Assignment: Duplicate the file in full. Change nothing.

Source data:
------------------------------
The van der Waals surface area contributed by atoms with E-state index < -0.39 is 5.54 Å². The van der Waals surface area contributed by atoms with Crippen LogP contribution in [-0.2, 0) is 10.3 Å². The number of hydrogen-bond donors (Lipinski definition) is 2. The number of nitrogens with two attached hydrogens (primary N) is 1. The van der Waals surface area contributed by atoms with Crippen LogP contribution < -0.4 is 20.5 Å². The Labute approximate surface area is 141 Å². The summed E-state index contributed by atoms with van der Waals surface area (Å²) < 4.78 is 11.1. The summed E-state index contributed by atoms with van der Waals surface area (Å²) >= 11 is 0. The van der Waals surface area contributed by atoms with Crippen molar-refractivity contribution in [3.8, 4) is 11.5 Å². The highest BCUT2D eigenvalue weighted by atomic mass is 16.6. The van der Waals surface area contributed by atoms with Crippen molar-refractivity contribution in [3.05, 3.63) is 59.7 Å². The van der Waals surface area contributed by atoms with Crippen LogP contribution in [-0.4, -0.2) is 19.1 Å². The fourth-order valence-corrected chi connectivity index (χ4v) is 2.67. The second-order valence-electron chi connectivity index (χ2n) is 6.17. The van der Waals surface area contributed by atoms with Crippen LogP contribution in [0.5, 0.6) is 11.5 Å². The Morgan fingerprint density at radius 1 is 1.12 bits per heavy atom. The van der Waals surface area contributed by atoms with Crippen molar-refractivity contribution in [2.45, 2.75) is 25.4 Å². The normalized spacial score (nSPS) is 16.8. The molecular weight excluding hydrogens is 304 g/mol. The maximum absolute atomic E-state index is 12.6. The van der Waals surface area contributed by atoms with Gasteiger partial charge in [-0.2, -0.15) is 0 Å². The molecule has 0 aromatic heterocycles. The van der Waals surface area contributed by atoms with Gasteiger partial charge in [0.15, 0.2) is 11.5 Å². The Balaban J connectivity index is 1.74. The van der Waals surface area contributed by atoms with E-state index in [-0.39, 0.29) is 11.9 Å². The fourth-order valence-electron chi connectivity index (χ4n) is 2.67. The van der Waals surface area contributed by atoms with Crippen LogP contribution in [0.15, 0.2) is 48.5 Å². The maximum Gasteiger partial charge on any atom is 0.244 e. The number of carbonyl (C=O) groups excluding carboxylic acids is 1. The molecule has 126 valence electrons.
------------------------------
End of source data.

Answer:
The van der Waals surface area contributed by atoms with E-state index < -0.39 is 5.54 Å². The van der Waals surface area contributed by atoms with Crippen LogP contribution in [-0.2, 0) is 10.3 Å². The number of hydrogen-bond donors (Lipinski definition) is 2. The number of nitrogens with two attached hydrogens (primary N) is 1. The van der Waals surface area contributed by atoms with Crippen LogP contribution < -0.4 is 20.5 Å². The Labute approximate surface area is 141 Å². The summed E-state index contributed by atoms with van der Waals surface area (Å²) < 4.78 is 11.1. The summed E-state index contributed by atoms with van der Waals surface area (Å²) >= 11 is 0. The van der Waals surface area contributed by atoms with Crippen molar-refractivity contribution in [3.8, 4) is 11.5 Å². The highest BCUT2D eigenvalue weighted by atomic mass is 16.6. The van der Waals surface area contributed by atoms with Crippen molar-refractivity contribution in [3.05, 3.63) is 59.7 Å². The van der Waals surface area contributed by atoms with Crippen LogP contribution in [-0.4, -0.2) is 19.1 Å². The fourth-order valence-corrected chi connectivity index (χ4v) is 2.67. The second-order valence-electron chi connectivity index (χ2n) is 6.17. The van der Waals surface area contributed by atoms with Crippen LogP contribution in [0.5, 0.6) is 11.5 Å². The Morgan fingerprint density at radius 1 is 1.12 bits per heavy atom. The van der Waals surface area contributed by atoms with Crippen molar-refractivity contribution in [2.45, 2.75) is 25.4 Å². The normalized spacial score (nSPS) is 16.8. The molecular weight excluding hydrogens is 304 g/mol. The maximum absolute atomic E-state index is 12.6. The van der Waals surface area contributed by atoms with Gasteiger partial charge in [-0.2, -0.15) is 0 Å². The molecule has 0 aromatic heterocycles. The van der Waals surface area contributed by atoms with Gasteiger partial charge in [0.15, 0.2) is 11.5 Å². The Balaban J connectivity index is 1.74. The van der Waals surface area contributed by atoms with E-state index in [-0.39, 0.29) is 11.9 Å². The fourth-order valence-electron chi connectivity index (χ4n) is 2.67. The van der Waals surface area contributed by atoms with Crippen LogP contribution in [0.15, 0.2) is 48.5 Å². The maximum Gasteiger partial charge on any atom is 0.244 e. The number of carbonyl (C=O) groups excluding carboxylic acids is 1. The molecule has 126 valence electrons.